It’s a truism that you can never get enough of a good thing. Think of the extra stuff you grabbed during your last fast food run: Fistful of napkins? Thirteen packets of ketchup?–Check, check.

Not so surprisingly, many industrial facility managers look at taking a similar approach with metering energy use: The more points, the better. Despite—or maybe because of—the richness of available data, extracting and then maximizing its value can be difficult. Some customers have had many points installed with “wires still dangling,” meaning collected data never feeds into a system. Just as frequently, these points are tied into a system but views, dashboards, and reports don’t communicate beneficial information.

Why? Call it a case of data overload. The complexity of working with and understanding energy data—especially high-volume interval data—increases with the number of points. Yes, you can always aggregate metered data for reporting, but it is often not worth the expense to add several sub-meters, for example, when a single meter upstream can capture the same data and a predictive energy model can be used to make the most of that data.

So how many points are optimal for monitoring? Or what should even be metered? There may not be any hard and fast rules, but a minimalist approach could have value and save you some headaches.

Here are three helpful tips to consider as you build (or reconfigure) your next energy information system (EIS):

1) Meter Only What You Plan to Monitor

It makes little sense to have streams of data you don’t ever look at, or can’t make sense of when you do. Some questions you should be able to answer:

  • What data streams do you set some realistic alarms on?
  • Who will respond to those alarms?
  • What will they do when alarms occur?
  • Is the data granular enough to determine the problem, or do you have to talk to system operators to figure out what changed?

2) Meter Only What You Can Effectively Improve

Forget metering the “Steady Eddies,” the systems that always have the same run times or output. Because people drive energy usage, pay special attention to systems that can backslide from previous efficiency gains (like savings acquired from improvements to operations and maintenance [O&M]) or those with fluctuating usage schedules. Some questions you should be able to answer:

  • If energy use of a given sub-system is up, can you assess why?
  • Are you able to allocate sub-system energy to the production lines or processes driving that use?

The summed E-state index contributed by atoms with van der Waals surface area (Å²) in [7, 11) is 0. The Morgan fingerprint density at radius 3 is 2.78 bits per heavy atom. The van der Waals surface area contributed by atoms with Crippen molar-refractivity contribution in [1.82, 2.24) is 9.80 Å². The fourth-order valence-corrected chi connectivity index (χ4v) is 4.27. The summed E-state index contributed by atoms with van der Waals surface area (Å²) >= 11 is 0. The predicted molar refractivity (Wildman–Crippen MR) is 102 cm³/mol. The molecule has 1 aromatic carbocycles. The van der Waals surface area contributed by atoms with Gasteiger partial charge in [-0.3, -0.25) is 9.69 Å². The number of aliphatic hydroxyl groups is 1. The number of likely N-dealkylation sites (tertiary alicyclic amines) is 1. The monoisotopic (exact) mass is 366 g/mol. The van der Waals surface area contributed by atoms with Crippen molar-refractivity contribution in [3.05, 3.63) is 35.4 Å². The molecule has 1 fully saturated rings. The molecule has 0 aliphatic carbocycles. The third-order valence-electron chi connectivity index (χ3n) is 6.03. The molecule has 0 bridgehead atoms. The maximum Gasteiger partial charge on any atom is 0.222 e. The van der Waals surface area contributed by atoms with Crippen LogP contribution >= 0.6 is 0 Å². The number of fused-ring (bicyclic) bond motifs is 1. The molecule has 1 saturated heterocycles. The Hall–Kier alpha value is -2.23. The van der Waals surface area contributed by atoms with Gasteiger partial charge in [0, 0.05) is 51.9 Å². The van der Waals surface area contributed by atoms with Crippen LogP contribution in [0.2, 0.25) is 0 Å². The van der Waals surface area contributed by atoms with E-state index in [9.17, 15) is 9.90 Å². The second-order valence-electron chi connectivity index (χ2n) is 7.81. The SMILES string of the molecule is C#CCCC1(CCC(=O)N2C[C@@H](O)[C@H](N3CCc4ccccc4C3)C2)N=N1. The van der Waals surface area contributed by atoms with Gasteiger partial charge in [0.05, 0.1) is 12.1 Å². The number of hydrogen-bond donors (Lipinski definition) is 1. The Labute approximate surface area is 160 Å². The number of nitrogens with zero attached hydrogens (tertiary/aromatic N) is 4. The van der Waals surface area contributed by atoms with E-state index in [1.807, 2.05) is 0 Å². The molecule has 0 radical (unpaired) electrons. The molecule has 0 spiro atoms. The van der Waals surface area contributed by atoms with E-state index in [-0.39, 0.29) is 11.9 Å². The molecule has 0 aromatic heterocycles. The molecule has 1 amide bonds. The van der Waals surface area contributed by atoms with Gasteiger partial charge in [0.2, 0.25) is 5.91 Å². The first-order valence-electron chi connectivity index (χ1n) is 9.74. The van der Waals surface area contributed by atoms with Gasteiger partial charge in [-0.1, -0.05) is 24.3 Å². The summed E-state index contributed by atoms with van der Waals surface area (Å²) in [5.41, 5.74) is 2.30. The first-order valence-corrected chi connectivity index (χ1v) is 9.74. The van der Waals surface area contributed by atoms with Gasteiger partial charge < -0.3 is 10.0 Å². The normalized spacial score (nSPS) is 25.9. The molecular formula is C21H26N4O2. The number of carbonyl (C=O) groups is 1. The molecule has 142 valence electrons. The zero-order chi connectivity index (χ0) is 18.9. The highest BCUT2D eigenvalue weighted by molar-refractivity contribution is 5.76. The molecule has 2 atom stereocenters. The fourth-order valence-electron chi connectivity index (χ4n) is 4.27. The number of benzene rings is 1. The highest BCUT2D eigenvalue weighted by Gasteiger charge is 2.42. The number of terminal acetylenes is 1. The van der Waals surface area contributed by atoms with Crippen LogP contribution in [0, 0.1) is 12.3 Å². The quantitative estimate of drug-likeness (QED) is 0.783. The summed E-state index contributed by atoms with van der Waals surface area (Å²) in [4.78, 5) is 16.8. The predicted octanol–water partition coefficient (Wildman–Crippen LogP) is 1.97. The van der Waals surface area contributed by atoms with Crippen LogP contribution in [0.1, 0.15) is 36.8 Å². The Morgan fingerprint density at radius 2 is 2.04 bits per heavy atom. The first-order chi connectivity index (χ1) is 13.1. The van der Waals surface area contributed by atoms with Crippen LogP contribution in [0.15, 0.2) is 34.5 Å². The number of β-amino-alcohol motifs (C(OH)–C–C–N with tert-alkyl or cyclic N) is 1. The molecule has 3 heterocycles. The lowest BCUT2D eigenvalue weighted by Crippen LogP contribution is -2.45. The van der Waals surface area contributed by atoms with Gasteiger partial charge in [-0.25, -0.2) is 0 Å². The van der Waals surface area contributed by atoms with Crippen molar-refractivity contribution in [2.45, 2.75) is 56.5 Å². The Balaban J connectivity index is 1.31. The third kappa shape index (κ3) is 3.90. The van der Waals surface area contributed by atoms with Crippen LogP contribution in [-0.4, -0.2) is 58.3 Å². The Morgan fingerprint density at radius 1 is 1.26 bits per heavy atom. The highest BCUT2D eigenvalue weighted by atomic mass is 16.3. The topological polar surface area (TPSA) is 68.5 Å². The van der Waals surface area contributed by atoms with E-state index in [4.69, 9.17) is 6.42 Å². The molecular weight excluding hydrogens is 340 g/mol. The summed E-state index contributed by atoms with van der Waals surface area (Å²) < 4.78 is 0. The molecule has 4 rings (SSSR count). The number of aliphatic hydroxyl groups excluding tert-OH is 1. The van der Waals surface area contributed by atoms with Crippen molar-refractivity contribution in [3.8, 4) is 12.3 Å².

• Could we get by with less monitoring and an effective whole-facility or key sub-system model factoring in key energy drivers to effectively show when we are getting better or worse?

3) Meter Only What Works within Your Budget

It comes as little surprise that adding several sub-meters to an EIS can add considerable cost to the project —not only hardware, but a lot of personnel time as well. What you might not realize is that it can also intensify the pressure to drive more savings to justify the higher costs. If you’re working too hard to justify the expense to management, you may want to reconsider the scale of your monitoring system. An incremental approach can prove the effectiveness of monitoring one step at a time, and may be the only way to get funding for your monitoring project in the first place.

If you’d like to discuss the right scope for your monitoring project, give us a call. We’ll work with you to find a solution that fits within your budget while maximizing your return on the effort.

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Energy Tracking Software For Continuous Energy Improvement


Orchestrating a strategic energy management (SEM) or a continuous energy improvement (CEI) program is an ambitious endeavor. CEOs, managers, and facility operators all have to understand the impact of factors such as production and weather on their facility’s energy consumption. Systems need to be developed to identify and manage energy saving opportunities. And then, a facility-wide energy team should be established to implement projects and quantify the results.

Given the constant changes in product lines, shipping schedules, weather patterns, and personnel, industrial energy management demands a tool that offers maximum flexibility for viewing data while helping to drive operations and maintenance projects to completion.  

Continuous Energy Improvement

Earlier this year, Cascade launched the SENSEI™ energy efficiency platform. Based on Cascade’s nearly 20 years in the industrial energy management business, SENSEI was designed by energy engineers to not only monitor energy usage but to also drive and track continuous energy savings at the largest and most complex industrial sites.

SENSEI is a multifaceted platform that can help support any CEI program. With “Explore” users can visualize energy performance quickly and easily without getting bogged down by multiple, customized spreadsheets. “Act” organizes technical and operational opportunities for systematic implementation giving team members a central location from which to coordinate tasks and ensure timely completion.

One of SENSEI’s most powerful aspects is the ability to tag changes in normalized energy performance to specific activities. This allows energy teams to easily visualize energy performance, manage their activities accordingly, and quantify savings so that management can quickly see the value of their investment.

For utility account managers, SENSEI matches program offerings to customer needs at exactly the right time—leading to greater customer satisfaction and integration across program portfolios.

SENSEI can be the energy tracking software that makes the difference to your CEI program by reducing the administrative, analytical, and organizational hurdles involved. SENSEI makes CEI work for utilities and corporate customers alike.

For more information, or to schedule a demonstration call 866-321-4573.